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Thread: plan/planning

  1. #1
    kadioguy is offline Key Member
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    plan/planning

    a. They plan to arrive some time after three.

    b. We're planning a trip to France in the spring—are you interested?

    https://www.oxfordlearnersdictionari...english/plan_2
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    As you can see, 'plan' can be used in the simple or progress aspect. What is the different effect between them?

    I assume:

    (b) emphasizes that they are planning at that time, while (a) describes things in general - they have an
    intention or expectation that they can arrive some time after three.

    Is that right?
    I am not a teacher. If there is anything ungrammatical in my post, please correct it. I am grateful for your help.

  2. #2
    Raymott's Avatar
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    Re: plan/planning

    Using the verb "plan" there's little, if any, difference.
    a) means that their intention is to arrive after three. They may have finishing planning it, and just have to put it into execution (ie. arrive after 3). But you could use "are planning".
    b) means that they haven't finished planning - but not because of the tense, but because they don't even know who will be going with them yet.
    It's not common to say "We plan a trip to France in the spring—are you interested?

    It's a bad verb to take any rules from.

  3. #3
    jutfrank's Avatar
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    Re: plan/planning

    I think you're basically on the right lines. The difference is that the latter has aspect that the former does not have.

    Generally speaking, there isn't usually a great difference in meaning (not worth worrying about) when the complement of the verb plan is a to-infinitive phrase but when the complement is a direct object, as it is in b., then the simple aspect is often not possible.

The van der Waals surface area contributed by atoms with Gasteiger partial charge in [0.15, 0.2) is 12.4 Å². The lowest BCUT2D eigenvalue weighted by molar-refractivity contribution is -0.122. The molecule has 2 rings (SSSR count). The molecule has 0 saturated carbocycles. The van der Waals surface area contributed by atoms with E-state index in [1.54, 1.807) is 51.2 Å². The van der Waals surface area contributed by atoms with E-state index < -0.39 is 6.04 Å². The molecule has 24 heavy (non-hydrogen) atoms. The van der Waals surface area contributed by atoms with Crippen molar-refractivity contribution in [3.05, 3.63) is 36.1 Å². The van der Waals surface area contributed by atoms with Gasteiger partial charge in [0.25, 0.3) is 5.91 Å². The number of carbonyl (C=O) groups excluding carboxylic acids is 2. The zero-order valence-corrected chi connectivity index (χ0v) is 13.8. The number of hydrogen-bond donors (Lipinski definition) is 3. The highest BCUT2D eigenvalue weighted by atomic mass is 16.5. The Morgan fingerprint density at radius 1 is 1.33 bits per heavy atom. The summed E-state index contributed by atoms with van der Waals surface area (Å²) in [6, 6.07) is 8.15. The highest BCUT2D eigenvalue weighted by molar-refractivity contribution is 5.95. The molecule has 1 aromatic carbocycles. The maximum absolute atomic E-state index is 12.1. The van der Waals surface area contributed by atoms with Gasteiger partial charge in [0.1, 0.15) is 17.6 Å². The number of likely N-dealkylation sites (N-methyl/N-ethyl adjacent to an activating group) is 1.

What I'm trying to say is this:

    a1: They plan to arrive some time after three.
    a2: They're planning to arrive some time after three.

    Both sentences can be used to state what they intend to do.

    b1: We're planning a trip to France in the spring.
    b2: We plan a trip to France in the spring.

    Sentence b2 doesn't work as a statement of intent.

  4. #4
    kadioguy is offline Key Member
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    Re: plan/planning

    Quote Originally Posted by Raymott View Post
    It's not common to say "We plan a trip to France in the spring—are you interested?
    Without the blue part, would it be more natural?

    [Cross-posted with jutfrank]

    (Updated)

    Having reading post #2, now I know that it wouldn't. We could say this instead:

    We plan to take a trip to France in the spring.
    Last edited by kadioguy; 14-Jan-2021 at 13:37.
    I am not a teacher. If there is anything ungrammatical in my post, please correct it. I am grateful for your help.

  5. #5
    jutfrank's Avatar
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    Re: plan/planning

    Yes, because, as I said, the complement there is a to-infintive.

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